Government’s term beset with Garda crises

The need for policing reform is clear as problems continue to undermine trust

Martin Callinan with Alan Shatter: on March 25th, 2014, the garda commissioner retired with no notice for “family reasons”. Photograph: Dara Mac Dónaill / The Irish Times

Martin Callinan with Alan Shatter: on March 25th, 2014, the garda commissioner retired with no notice for “family reasons”. Photograph: Dara Mac Dónaill / The Irish Times

 

The Fine Gael-Labour Coalition has been forced to endure repeated policing crises since coming to office.

A minister for justice has gone, a Garda commissioner has retired, a Garda confidential recipient has been relieved of his post and a secretary general at the Department of Justice has been unceremoniously moved sideways.

Despite Garda and Government promises of reform in policing, the need for action seems as pressing as ever .

Kieran Boylan case: In May 2013 the Garda Síochána Ombudsman Commission (GSOC) said it was was unable to substantiate allegations that the Garda permitted convicted drug dealer Kieran Boylan to sell drugs and had dropped serious criminal charges against him because he was a Garda informer.

It said its investigation had been blocked for years by a deliberate lack of cooperation from Garda headquarters.

The then garda commissioner, Martin Callinan, vehemently rejected the charges. The then minister for justice Alan Shatter was forced to intervene to end a public war of words between Mr Callinan and GSOC, saying it undermined public confidence in both.

Garda whistleblowers: In February 2014, criminal barrister Seán Guerin was asked to review allegations by two Garda whistleblowers who claimed gardaí were abusing their power to cancel motorists’ penalty points. For more than two years they had faced resistance within the Garda and Department of Justice, with Mr Callinan branding the men’s actions “disgusting”

In an unprecedented public rebuke of the then commissioner, Minister for Health Leo Varadkar said the whistleblowers were “distinguished”.

When the Guerin report was published in May 2014 and contained serious criticism of the Department of Justice, Mr Shatter resigned. “Bugging” of GSOC offices: In February 2014, as the Garda whistleblower controversy was spinning out of control, it emerged in the Sunday Times that GSOC had called in UK security experts to carry out sweeps of its offices the previous year because it suspect it had been bugged.

GSOC released a statement saying at no time was the Garda suspected of being behind the bugging. Mr Callinan was irate, saying any mention of the Garda in the context of the possible bugging implicated the force. It resulted in a damaging war of words between the two agencies.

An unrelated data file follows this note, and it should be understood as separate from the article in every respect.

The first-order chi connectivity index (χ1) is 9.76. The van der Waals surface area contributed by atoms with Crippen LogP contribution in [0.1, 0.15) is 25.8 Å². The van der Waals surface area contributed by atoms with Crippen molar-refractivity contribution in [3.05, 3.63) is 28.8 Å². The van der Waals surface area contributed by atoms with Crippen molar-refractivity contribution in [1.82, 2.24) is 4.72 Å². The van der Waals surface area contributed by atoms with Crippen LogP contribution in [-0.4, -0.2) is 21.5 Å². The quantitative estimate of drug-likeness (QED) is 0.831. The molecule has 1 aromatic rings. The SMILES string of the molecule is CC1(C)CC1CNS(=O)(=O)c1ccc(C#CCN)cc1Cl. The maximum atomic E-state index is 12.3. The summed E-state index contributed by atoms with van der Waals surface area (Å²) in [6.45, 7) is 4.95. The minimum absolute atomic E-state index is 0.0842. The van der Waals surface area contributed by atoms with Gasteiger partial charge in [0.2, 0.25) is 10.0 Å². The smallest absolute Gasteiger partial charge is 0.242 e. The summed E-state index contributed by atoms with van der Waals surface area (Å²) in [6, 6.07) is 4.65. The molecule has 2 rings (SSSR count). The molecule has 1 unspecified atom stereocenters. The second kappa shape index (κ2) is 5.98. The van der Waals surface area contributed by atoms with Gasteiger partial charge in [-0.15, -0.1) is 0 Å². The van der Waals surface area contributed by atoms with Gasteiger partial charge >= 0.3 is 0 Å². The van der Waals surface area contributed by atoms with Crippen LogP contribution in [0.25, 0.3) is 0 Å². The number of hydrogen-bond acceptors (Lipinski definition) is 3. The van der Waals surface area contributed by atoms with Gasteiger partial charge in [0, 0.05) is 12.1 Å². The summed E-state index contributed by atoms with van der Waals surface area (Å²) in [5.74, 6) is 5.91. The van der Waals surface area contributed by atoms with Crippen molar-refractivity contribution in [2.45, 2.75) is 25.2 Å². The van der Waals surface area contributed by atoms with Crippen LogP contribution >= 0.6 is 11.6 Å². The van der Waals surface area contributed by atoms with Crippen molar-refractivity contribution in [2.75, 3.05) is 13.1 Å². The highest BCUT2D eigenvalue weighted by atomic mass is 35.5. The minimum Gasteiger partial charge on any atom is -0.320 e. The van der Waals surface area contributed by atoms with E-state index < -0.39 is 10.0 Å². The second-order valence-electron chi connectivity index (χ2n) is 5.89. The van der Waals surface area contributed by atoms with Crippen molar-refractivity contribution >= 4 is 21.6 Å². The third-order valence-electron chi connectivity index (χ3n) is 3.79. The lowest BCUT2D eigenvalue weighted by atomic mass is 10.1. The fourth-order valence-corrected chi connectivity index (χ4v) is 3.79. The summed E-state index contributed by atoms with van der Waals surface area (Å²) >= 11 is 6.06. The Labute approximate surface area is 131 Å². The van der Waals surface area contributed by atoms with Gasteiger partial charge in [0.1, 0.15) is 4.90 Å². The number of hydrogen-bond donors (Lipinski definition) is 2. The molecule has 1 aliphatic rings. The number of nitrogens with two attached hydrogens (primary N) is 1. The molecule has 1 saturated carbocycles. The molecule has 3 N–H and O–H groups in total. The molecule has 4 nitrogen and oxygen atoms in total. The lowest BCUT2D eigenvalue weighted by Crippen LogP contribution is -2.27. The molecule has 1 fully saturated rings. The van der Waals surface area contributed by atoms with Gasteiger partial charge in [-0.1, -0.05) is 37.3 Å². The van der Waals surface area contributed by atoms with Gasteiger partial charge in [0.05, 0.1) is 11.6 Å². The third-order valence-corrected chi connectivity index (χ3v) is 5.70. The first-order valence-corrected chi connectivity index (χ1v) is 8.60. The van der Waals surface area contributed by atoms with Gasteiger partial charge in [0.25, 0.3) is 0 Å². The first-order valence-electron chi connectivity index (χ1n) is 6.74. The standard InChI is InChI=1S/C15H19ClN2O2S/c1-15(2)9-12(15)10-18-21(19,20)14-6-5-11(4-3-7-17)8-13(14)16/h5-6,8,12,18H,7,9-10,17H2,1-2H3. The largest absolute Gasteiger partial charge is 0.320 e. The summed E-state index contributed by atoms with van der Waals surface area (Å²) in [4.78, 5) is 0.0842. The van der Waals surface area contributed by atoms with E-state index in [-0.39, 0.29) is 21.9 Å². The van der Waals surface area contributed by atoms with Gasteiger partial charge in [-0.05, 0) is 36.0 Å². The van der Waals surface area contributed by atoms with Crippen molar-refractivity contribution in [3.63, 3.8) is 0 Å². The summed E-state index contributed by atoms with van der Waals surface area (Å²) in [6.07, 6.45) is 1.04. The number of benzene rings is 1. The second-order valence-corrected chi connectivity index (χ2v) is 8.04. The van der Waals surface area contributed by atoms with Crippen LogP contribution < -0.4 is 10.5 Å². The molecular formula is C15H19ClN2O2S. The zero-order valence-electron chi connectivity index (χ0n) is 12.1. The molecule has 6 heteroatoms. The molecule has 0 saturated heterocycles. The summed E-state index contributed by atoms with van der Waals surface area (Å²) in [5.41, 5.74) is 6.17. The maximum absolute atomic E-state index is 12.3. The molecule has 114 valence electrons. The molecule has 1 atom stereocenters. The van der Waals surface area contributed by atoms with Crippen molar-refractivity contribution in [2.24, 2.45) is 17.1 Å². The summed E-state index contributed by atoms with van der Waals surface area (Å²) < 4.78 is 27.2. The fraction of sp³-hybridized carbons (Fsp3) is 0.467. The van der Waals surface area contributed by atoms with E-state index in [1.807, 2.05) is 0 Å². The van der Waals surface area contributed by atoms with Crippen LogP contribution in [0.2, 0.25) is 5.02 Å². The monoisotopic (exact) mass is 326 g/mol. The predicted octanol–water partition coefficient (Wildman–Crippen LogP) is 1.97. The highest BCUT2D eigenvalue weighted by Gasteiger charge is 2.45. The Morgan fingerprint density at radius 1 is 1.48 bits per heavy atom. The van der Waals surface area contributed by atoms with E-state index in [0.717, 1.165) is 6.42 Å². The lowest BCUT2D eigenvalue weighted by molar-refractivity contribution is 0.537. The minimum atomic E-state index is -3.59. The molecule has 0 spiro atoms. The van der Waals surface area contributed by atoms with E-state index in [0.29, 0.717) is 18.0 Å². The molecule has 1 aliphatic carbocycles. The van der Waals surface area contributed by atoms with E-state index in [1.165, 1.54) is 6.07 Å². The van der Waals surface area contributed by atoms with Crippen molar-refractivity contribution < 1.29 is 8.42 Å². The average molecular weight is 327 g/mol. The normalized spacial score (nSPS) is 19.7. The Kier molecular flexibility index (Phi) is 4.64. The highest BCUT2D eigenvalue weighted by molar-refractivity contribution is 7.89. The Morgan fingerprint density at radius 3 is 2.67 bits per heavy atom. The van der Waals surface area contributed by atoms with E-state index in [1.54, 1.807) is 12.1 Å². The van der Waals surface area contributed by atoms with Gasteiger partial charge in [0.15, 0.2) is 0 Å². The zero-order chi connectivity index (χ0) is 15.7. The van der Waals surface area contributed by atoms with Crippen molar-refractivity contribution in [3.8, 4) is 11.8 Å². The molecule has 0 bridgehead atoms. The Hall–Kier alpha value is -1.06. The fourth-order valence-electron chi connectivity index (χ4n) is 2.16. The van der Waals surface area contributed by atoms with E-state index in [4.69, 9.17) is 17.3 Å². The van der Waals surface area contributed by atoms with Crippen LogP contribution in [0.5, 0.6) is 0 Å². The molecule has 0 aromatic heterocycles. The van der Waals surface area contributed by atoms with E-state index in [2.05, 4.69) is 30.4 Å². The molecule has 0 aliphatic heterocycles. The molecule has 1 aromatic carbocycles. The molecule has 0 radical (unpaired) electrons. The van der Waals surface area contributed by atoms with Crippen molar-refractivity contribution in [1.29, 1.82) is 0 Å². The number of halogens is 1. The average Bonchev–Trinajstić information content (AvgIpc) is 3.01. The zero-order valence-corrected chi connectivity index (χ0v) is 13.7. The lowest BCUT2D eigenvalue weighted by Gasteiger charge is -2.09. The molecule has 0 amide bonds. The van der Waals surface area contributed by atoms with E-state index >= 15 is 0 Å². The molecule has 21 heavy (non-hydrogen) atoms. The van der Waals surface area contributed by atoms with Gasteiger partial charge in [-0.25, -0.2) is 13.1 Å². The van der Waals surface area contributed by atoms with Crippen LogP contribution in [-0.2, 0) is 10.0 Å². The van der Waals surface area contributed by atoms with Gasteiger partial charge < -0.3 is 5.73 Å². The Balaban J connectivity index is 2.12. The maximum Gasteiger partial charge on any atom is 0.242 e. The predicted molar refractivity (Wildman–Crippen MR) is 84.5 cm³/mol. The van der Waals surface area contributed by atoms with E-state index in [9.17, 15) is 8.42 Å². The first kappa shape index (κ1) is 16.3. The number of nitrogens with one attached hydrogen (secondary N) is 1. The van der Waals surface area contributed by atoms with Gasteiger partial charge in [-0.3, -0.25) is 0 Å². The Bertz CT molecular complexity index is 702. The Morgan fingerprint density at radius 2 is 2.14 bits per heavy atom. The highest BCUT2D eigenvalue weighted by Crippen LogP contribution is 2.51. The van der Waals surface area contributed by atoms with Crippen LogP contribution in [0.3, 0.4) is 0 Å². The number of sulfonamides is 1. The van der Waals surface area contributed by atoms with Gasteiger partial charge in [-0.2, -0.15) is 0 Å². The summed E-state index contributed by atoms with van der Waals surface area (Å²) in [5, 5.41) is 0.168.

Garda malpractice allegations: In February 2014 Fianna Fáil leader Micheál Martin told the Dáil he was in possession of documents that alleged a series of murders, abductions and serious assaults that were not properly investigated. He said the allegations had come from the Garda whistleblowers and were centred mainly on the Cavan-Monaghan division. The Government established a process in the department to reviews allegations of Garda wrongdoing, including failure to properly probe crimes up to an including rape and murder. That process is ongoing, with over 300 cases under review.

Garda Inspectorate report: In November 2014 a report by the Garda’s Inspectorate on Garda investigation of serious crime was published and was critical of the force.

Secret recording of calls: On March 25th, 2014, Martin Callinan retired with no notice for “family reasons”.

Later in the day, the Cabinet and the leaders of the main Opposition parties were informed by the Taoiseach of the widespread taping of calls into and out of Garda stations since the 1980s.

The Fennelly Commission of Investigation is set up by the Government to examine the practice, its first interim report – into the departure of Mr Callinan from office – having been published on Tuesday.

Provisional IRA: Last month PSNI Chief Constable George Hamilton suggested that the IRA was involved in the killing of Belfast republican Kevin McGuigan. A letter Garda Commissioner Noirín O’Sullivan had written to Sinn Féin TD Pádraig Mac Lochlainn in February, saying the Garda had no intelligence that the IRA still existed, came under intense scrutiny.

The Minister has now instructed Commissioner O’Sullivan to carry out a new review in light of last month’s murder of McGuigan and the PSNI’s implicating the IRA in that killing.